The beauty and eeriness of the other-worldly symphony stop everyone in their tracks as the sounds of various pods from A and G clans fill the float lab. The increasingly familiar orca whistles and squeals are building a following as more people follow our Twitter and Facebook feeds and tune in to our local station 92.3FM, or through our website. This crystal clear audio is especially gratifying after a winter of huddling over laptops in torrential rains or climbing relay station towers in storm conditions troubleshooting testy equipment.
Now that we have our system design dialed, we’re preparing to install two new hydrophone stations, one on the extreme outer coast and one down towards Hakai Pass, to expand our efforts to monitor marine mammals and shipping noise. We’ll also be setting up a high-definition remote camera at one of the hydrophone sites to allow for visual surveys of marine mammals in addition to our acoustic tracking.
Max Bakken, our field technician, is busy assembling windmills, building robust housing to shelter our equipment from the elements for years to come, and planning to install a new tower at our mountaintop relay site to accommodate our expanding network. Our IT expert Rob Mackenzie is back for the summer, fully immersed in setting up our new servers and AIS receiver, implementing automated detection software, and programming devices that will allow us to monitor power and functionality at our field sites. We’ve also welcomed New York-based intern Elliot Bok into the world of reviewing spectrograms, logging cetacean detections, and hydrophone station construction.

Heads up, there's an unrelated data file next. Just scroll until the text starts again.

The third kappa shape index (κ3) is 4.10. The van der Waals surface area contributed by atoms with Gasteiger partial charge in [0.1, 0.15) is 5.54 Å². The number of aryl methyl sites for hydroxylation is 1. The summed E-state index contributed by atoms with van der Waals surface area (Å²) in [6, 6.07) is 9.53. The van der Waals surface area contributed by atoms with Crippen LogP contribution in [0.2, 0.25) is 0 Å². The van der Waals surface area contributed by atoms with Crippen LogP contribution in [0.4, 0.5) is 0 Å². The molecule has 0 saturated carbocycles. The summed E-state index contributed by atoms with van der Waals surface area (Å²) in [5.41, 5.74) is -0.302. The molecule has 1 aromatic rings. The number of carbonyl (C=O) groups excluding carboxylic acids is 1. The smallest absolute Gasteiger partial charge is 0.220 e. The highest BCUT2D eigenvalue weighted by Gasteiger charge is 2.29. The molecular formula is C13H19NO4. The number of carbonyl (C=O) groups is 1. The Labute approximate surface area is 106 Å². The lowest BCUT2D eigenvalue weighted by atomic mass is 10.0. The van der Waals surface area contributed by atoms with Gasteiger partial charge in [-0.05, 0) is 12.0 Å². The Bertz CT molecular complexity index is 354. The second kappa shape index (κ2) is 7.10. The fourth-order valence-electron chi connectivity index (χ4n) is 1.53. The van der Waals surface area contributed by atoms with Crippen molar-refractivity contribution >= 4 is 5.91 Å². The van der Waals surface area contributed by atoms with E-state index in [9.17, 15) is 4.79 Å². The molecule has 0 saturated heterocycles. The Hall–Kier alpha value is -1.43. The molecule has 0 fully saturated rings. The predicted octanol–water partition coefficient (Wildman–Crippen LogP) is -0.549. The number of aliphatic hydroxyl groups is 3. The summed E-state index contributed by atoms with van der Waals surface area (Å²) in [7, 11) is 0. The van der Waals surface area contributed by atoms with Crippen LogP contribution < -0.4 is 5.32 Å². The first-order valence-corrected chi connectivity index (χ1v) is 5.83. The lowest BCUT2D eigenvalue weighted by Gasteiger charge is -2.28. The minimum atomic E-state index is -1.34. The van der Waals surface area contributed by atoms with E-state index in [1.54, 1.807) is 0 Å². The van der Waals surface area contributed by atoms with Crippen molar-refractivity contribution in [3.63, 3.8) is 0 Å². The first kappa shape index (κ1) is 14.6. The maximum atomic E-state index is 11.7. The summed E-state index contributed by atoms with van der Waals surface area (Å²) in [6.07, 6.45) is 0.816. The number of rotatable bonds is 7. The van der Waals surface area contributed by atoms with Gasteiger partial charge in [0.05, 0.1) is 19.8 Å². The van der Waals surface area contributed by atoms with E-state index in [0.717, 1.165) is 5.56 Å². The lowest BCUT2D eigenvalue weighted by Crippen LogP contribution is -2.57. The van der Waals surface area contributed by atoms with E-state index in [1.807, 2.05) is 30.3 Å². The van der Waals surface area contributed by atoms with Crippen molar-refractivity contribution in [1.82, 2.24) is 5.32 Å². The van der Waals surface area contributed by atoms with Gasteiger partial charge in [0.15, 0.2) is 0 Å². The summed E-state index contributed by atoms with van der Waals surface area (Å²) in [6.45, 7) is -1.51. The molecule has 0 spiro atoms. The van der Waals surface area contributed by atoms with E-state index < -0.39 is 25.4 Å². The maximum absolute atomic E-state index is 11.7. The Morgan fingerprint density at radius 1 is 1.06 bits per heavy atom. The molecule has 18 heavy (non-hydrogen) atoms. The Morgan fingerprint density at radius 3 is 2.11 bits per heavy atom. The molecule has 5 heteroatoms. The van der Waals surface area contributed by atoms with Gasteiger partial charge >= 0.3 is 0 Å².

Next week two high school students from Bella Bella will join our crew for the summer as a part of the SEAS internship program. They’ll assist us as we upgrade our hydrophone stations, install the new ones, and catalogue cetacean recordings. We’re also planning a trip for the interns and field staff from the Heiltsuk Integrated Resource Management Department to visit our colleagues at Cetacealab to the north in Gitga’at territory to learn from their marine mammal acoustic expertise.
More to come as we continue to explore the fascinating world of the Great Bear Sea.